Improving Water Quality in the Derwent Estuary

Situated at the heart of the Hobart metropolitan area, the Derwent estuary is a waterway of great natural beauty and an important and productive ecosystem supporting a wide range of habitats and species.

An integral part of Tasmania’s cultural, economic and natural heritage, the estuary has some 200,000 people - 40 per cent of Tasmania’s population - living on its margins. The Derwent River supplies the majority of the region’s drinking water and is a major source of hydroelectric power.

While there have been significant improvements in the treatment of sewage and industrial wastes over the past decade, the Derwent still faces a number of environmental challenges, in particular:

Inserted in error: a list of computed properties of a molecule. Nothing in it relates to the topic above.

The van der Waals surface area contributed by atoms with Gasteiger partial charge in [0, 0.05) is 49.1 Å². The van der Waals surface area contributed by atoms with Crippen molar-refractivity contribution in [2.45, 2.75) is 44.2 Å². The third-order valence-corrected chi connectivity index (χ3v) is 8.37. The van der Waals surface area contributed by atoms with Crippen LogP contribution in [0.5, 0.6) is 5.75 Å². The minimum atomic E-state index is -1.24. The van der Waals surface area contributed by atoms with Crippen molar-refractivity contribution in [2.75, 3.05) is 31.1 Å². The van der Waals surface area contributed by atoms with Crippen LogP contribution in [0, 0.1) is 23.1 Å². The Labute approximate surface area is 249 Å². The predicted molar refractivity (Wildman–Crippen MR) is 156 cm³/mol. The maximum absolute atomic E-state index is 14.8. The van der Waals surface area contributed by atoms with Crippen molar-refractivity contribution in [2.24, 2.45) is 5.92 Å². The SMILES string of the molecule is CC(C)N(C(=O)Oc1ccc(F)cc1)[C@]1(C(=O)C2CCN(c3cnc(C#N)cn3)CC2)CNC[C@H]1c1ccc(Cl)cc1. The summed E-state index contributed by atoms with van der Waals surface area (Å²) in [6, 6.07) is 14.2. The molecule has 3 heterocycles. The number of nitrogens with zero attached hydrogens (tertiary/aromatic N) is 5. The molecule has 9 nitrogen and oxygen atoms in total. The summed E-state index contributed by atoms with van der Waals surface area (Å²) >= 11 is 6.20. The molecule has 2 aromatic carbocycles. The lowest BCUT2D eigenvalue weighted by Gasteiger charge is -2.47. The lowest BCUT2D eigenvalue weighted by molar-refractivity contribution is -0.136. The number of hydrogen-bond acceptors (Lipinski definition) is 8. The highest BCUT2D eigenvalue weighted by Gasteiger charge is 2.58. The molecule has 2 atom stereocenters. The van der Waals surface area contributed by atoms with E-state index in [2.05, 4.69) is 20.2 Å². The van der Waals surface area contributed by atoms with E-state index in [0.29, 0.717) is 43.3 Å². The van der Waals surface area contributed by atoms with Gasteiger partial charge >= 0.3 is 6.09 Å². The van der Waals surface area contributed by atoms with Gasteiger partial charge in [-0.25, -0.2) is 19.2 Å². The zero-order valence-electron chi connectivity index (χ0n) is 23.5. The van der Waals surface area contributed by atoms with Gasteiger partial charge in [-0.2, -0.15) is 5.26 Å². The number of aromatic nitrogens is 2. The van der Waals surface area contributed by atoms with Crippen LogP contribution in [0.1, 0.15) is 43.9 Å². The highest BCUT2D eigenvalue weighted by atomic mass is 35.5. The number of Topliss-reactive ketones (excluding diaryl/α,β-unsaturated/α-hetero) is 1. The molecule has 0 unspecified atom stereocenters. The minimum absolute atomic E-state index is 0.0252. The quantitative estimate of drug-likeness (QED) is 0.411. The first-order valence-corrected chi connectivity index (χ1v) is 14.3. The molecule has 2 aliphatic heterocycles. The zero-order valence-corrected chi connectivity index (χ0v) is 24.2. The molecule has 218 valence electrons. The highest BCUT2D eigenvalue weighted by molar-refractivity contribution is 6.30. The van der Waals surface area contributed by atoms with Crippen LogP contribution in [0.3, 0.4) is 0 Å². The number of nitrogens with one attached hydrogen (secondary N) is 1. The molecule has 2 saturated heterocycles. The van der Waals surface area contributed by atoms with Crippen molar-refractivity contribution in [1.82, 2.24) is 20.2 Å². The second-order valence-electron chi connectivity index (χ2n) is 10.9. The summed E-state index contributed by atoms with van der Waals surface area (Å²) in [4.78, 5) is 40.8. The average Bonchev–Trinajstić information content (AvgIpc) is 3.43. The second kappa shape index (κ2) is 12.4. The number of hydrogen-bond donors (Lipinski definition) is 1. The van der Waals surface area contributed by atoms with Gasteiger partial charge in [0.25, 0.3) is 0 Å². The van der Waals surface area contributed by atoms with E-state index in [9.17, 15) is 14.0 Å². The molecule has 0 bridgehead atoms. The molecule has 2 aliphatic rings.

•    heavy metal contamination;
•    introduced marine pests;
•    loss of estuarine habitat and species;
•    intermittent faecal contamination of recreational waters;
•    depressed oxygen levels and organically enriched sediments;
•    elevated nutrient concentrations;
•    environmental flows and barriers.

All parties recognise that a strategic and coordinated planning approach across all levels of government, industry and the community is the best hope for restoring the estuary to health.

To address the issues, the Derwent Estuary Program (DEP) in Tasmania was established in 1999 to restore and promote the Derwent Estuary. The partnership between State government, six local councils, industry and the community employs six people with scientific and technical backgrounds to work with the DEP.